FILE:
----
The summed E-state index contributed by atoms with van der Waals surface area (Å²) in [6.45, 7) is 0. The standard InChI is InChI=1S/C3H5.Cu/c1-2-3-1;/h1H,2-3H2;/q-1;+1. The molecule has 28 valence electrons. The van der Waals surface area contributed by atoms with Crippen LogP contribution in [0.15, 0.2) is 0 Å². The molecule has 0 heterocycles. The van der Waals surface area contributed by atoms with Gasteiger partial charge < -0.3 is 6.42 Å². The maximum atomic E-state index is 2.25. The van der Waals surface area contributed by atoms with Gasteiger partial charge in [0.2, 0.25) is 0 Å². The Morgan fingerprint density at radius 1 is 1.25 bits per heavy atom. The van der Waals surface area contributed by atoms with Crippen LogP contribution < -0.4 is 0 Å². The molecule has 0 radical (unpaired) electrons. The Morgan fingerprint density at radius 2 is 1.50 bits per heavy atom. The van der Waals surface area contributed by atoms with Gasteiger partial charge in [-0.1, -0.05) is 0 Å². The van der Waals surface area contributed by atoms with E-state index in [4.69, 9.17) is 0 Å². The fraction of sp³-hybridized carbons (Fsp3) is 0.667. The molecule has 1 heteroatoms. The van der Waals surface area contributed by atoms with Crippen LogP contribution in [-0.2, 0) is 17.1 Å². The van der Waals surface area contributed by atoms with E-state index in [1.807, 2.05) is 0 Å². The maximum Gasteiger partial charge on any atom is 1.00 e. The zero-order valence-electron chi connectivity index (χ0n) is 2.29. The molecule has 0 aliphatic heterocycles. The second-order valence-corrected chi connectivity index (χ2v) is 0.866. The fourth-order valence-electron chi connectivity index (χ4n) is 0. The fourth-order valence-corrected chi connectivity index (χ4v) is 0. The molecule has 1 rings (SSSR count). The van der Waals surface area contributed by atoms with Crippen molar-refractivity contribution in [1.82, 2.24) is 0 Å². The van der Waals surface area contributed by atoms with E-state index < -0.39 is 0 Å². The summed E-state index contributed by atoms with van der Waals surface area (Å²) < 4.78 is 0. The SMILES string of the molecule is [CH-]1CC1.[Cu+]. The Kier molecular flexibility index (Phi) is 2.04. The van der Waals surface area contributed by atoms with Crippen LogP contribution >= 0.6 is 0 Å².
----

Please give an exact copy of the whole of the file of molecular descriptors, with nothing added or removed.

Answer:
The summed E-state index contributed by atoms with van der Waals surface area (Å²) in [6.45, 7) is 0. The standard InChI is InChI=1S/C3H5.Cu/c1-2-3-1;/h1H,2-3H2;/q-1;+1. The molecule has 28 valence electrons. The van der Waals surface area contributed by atoms with Crippen LogP contribution in [0.15, 0.2) is 0 Å². The molecule has 0 heterocycles. The van der Waals surface area contributed by atoms with Gasteiger partial charge < -0.3 is 6.42 Å². The maximum atomic E-state index is 2.25. The van der Waals surface area contributed by atoms with Gasteiger partial charge in [0.2, 0.25) is 0 Å². The Morgan fingerprint density at radius 1 is 1.25 bits per heavy atom. The van der Waals surface area contributed by atoms with Crippen LogP contribution < -0.4 is 0 Å². The molecule has 0 radical (unpaired) electrons. The Morgan fingerprint density at radius 2 is 1.50 bits per heavy atom. The van der Waals surface area contributed by atoms with Gasteiger partial charge in [-0.1, -0.05) is 0 Å². The van der Waals surface area contributed by atoms with E-state index in [4.69, 9.17) is 0 Å². The fraction of sp³-hybridized carbons (Fsp3) is 0.667. The molecule has 1 heteroatoms. The van der Waals surface area contributed by atoms with Crippen LogP contribution in [-0.2, 0) is 17.1 Å². The van der Waals surface area contributed by atoms with E-state index in [1.807, 2.05) is 0 Å². The maximum Gasteiger partial charge on any atom is 1.00 e. The zero-order valence-electron chi connectivity index (χ0n) is 2.29. The molecule has 0 aliphatic heterocycles. The second-order valence-corrected chi connectivity index (χ2v) is 0.866. The fourth-order valence-electron chi connectivity index (χ4n) is 0. The fourth-order valence-corrected chi connectivity index (χ4v) is 0. The molecule has 1 rings (SSSR count). The van der Waals surface area contributed by atoms with Crippen molar-refractivity contribution in [1.82, 2.24) is 0 Å². The van der Waals surface area contributed by atoms with E-state index < -0.39 is 0 Å². The summed E-state index contributed by atoms with van der Waals surface area (Å²) < 4.78 is 0. The SMILES string of the molecule is [CH-]1CC1.[Cu+]. The Kier molecular flexibility index (Phi) is 2.04. The van der Waals surface area contributed by atoms with Crippen LogP contribution >= 0.6 is 0 Å².